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Tribal advocates keep up legal pressure for fair political maps; 12-member jury sworn in for Trump's historic criminal trial; the importance of healthcare decision planning; and a debt dilemma: poll shows how many people wrestle with college costs.

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Civil rights activists say a court ruling could end the right to protest in three southern states, a federal judge lets January 6th lawsuits proceed against former President Trump, and police arrest dozens at a Columbia University Gaza protest.

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Wyoming needs more educators who can teach kids trade skills, a proposal to open 40-thousand acres of an Ohio forest to fracking has environmental advocates alarmed and rural communities lure bicyclists with state-of-the-art bike trail systems.

Activists rally over pending fracking on Ohio's state lands

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Thursday, October 19, 2023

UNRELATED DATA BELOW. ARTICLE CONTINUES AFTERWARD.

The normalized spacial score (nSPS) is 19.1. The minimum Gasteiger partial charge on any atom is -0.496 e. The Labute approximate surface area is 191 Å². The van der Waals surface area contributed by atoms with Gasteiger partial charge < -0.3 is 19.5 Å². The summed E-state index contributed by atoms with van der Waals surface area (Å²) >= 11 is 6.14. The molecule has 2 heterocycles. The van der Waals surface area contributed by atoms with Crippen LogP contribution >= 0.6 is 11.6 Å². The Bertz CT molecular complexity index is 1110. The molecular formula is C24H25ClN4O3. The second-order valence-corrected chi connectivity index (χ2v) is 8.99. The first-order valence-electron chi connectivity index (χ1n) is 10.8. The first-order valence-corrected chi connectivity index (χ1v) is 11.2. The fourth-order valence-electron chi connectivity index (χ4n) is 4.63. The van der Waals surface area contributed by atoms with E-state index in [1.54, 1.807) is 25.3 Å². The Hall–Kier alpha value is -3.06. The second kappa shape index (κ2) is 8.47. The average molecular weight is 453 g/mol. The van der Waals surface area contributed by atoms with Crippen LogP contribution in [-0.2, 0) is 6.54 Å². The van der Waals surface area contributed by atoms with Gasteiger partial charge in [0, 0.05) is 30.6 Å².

A governor-appointed commission could begin approving fracking leases on Ohio's state lands as early as next month.

Jenny Morgan a volunteer for the group Save Ohio Parks who will be rallying experts and environmental activists in Columbus Oct. 27, said fracking and related infrastructure are linked to increased childhood cancers, fertility and hormone disruption and a host of other negative health effects.

"Gas and oil drilling, hydrofracking is anything but (safe)," Morgan contended. "The waste stream is radioactive waste that has to be re-injected, has to be carted away by trucks. It's light pollution, it's noise pollution, it's air pollution."

Gov. Mike DeWine signed House Bill 507 into law this year, which mandates the state approve permits for oil and gas leasing on state-owned land. The fracking industry and other supporters of the legislation argued expanding fracking to state lands will benefit communities economically and keep energy costs affordable.

Morgan pointed to polls in recent years showing most residents are either strongly opposed, somewhat opposed, or unsure about fracking as a means of energy production in their state.

"We're going to make our voices heard," Morgan asserted. "Even though they have told us that our voices don't matter and shown us that our voices don't matter, we're still going to stand up and insist that this not happen."

According to the Yale School of the Environment, health effects increasingly linked to living near fracking include cancer, low birth weight, disruptions to the endocrine system, nose bleeds, headaches, and nausea.

Reporting by Ohio News Connection in association with Media in the Public Interest and funded in part by the George Gund Foundation.


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